chemical weapons George including sarin, a lethal nerve agent. George Will
did not find room in his column today to mention that at happened under
President Ronald Reagan. But he acknowledges that that history weakens our
current claim to have always stood on the right side of the red line on
chemical weapons.

Tonight, the president asked what would happen if we stood on our side
of the red line and allowed Assad to get away with using chemical weapons.


OBAMA: What kind of world would we live in if the United States of
America sees a dictator brazenly violate international law with poison gas
and we choose to look the other way?


O`DONNELL: It will be the world we have lived in since president
Reagan looked the other way when Saddam Hussein used chemical weapons. The
red line on chemical weapons suggests there are civilized and uncivilized
ways of death in war. But war is not civilized. War is the breakdown of
civilization. War making nations need to believe otherwise. They need to
believe there are reasonable rules of war.

That belief system was strengthened after the Vietnam War when the
United Nations general assembly voted to ban the use of napalm on civilian
populations. The United Nations took action against napalm because of the
way the United States of America used napalm. They were taking an action
against an American invented way of death in war. The world watched those
television reports of use of napalm against civilians in Vietnam and drew a
new red line to prevent what we did from ever happening again.

But the United States took 29 embarrassing years to sign the United
Nations protocol on napalm. The United States finally officially accepted
the United Nations red line on napalm, January 21, 2009, when the U.N.
protocol was finally signed by President Barack Obama on his first full day
in office.

It is still perfectly legal under the U.N. protocol to use napalm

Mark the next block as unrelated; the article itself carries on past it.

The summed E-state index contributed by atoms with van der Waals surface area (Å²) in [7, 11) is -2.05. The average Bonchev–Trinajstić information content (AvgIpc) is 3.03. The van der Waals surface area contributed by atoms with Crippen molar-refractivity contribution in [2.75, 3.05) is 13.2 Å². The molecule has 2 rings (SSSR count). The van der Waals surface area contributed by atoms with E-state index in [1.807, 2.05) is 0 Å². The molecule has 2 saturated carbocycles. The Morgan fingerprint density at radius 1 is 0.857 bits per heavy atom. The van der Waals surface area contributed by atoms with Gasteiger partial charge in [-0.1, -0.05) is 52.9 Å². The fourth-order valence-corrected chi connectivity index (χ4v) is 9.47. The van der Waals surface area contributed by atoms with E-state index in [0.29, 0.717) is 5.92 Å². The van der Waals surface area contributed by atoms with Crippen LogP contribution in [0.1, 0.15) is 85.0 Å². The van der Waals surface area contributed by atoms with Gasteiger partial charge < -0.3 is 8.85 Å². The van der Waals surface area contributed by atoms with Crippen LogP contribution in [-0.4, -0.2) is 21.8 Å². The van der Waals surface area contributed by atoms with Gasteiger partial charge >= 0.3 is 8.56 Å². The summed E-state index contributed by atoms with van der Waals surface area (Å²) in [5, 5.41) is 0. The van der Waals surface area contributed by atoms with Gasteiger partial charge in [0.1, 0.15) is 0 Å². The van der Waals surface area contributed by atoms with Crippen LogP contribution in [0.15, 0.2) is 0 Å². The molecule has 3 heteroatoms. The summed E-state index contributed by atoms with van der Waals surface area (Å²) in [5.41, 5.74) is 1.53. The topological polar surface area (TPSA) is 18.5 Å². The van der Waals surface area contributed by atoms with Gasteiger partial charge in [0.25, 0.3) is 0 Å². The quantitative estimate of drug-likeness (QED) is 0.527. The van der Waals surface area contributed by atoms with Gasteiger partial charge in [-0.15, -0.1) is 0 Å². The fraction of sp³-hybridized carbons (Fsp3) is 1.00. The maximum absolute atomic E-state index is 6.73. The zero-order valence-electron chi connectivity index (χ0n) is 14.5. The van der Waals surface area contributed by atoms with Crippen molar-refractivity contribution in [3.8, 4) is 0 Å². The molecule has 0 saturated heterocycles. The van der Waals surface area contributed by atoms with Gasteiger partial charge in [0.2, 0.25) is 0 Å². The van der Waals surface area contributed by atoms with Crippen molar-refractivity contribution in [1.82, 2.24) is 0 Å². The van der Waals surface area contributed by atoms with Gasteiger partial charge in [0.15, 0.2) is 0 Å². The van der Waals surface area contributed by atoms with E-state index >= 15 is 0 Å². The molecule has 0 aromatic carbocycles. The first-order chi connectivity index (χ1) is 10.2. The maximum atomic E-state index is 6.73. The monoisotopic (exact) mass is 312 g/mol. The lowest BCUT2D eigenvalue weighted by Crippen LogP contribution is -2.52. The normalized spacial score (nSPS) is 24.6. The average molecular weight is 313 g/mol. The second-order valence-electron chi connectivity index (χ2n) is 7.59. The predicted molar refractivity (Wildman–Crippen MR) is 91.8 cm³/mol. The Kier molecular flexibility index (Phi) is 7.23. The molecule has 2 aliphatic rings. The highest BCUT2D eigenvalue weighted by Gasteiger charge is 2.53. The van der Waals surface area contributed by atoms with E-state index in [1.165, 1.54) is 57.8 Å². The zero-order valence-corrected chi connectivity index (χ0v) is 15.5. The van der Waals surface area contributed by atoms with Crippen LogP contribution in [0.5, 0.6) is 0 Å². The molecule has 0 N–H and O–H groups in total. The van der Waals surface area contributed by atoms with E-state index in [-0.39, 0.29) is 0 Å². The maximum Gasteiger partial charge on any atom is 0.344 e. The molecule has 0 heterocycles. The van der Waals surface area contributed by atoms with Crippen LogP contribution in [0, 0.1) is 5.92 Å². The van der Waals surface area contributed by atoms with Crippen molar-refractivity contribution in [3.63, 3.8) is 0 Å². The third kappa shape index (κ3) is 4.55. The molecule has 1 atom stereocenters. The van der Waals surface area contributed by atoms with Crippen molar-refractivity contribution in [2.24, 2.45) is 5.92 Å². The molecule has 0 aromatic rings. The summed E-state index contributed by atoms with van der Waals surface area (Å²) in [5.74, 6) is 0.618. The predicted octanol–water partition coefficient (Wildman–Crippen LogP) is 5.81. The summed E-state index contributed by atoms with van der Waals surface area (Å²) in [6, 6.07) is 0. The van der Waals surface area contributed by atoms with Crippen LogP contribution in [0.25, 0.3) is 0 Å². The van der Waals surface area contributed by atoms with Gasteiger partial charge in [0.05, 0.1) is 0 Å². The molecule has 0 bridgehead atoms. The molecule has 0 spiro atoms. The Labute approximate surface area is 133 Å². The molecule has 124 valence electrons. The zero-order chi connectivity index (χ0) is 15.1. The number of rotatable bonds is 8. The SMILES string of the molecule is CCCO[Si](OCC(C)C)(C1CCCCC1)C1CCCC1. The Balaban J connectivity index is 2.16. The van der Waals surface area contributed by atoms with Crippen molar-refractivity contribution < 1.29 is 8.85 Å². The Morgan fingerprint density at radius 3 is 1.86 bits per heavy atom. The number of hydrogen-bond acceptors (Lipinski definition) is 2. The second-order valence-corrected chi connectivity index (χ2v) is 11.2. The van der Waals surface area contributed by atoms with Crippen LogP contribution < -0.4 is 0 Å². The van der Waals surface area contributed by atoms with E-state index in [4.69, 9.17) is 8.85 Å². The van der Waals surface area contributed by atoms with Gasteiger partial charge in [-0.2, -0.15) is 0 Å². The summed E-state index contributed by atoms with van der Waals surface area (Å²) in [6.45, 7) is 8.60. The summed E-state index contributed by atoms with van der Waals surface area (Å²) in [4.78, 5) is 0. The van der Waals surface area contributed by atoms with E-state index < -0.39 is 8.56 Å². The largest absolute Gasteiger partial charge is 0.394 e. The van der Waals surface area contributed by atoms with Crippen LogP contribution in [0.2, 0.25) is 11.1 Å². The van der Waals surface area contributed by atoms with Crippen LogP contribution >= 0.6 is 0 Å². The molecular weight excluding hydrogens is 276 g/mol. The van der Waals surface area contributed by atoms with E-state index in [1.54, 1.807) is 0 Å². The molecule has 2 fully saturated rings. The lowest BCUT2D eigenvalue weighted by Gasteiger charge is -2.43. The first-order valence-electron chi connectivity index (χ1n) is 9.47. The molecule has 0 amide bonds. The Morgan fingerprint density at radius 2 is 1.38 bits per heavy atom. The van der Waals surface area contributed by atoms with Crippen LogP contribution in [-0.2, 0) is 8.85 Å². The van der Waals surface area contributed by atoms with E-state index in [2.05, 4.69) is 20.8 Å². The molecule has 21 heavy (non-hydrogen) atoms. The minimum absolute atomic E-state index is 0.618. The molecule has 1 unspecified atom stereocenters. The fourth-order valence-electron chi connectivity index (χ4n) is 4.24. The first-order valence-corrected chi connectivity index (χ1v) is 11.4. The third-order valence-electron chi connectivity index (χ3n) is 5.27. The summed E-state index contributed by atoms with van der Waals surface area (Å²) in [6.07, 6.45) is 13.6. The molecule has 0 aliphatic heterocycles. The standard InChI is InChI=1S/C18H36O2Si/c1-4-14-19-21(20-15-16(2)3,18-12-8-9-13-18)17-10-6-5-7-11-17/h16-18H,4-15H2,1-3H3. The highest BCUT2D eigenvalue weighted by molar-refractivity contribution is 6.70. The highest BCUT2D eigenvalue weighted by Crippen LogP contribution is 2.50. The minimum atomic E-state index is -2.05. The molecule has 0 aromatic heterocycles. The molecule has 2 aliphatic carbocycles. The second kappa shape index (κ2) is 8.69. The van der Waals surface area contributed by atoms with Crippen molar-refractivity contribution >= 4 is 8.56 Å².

against military targets including military personnel. Now, obviously, it
is good, it is always good for us to try to make war civilized. But no
matter how hard we try, no matter how many rules we write, no matter how
many red lines we draw, we will never succeed in making war civilized and
death in war will never be humane.


O`DONNELL: The polls are closed in New York City. And the primary,
the Democratic primary for New York City mayor, Bill de Blasio, a big lead
in first place at this point. Christine Quinn, running third. Bill
Thompson running second. We are going to have all the latest number for
you, next.



win this time. I don`t think a city has ever seen a race, ever seen a
campaign, with so many specific idea. We had the best ideas. Sadly, I was
an imperfect messenger. No one was going to let this campaign quit. It
started with my family, who is here today.


O`DONNELL: That was imperfect messenger Anthony Weiner who has come
in at right now with 76 percent of the vote counted he is running fifth.
He is running below what the polls indicate heed would he would get. He is
at 5.1 percent with 76 percent of the vote counted. The front-runner is
Bill de Blasio at 39.4 percent. If he gets 40 percent, this is the end of
the contest for the Democratic nomination. He will have it.

Running second is Bill Thompson at 26 percent. Running third is
Christine Quinn at 15.4 percent. John Liu polled in at fourth or is it
fourth right now with 76 percent of the vote counted. Counted here. He
has 7.7 percent.

Joining me now is Hunter Walker, reporter for "Talking Points Memo"
who has been studiously covering the New York City mayoral race.

Hunter, thank you very much for joining me tonight. Bill de Blasio,
he is within a hair of just closing this thing up on the Democratic
nomination. What`s your reaction to the numbers so far?

along the lines of what everybody expected. They are pretty close in with
the last bunch of polls we have seen. Blasio`s people are saying he always
expected a run-off. And it looks like it is going to be a really, really
close call. He is just on the edge of what he needs to avoid it.

It is natural that they say they are expecting it because of course,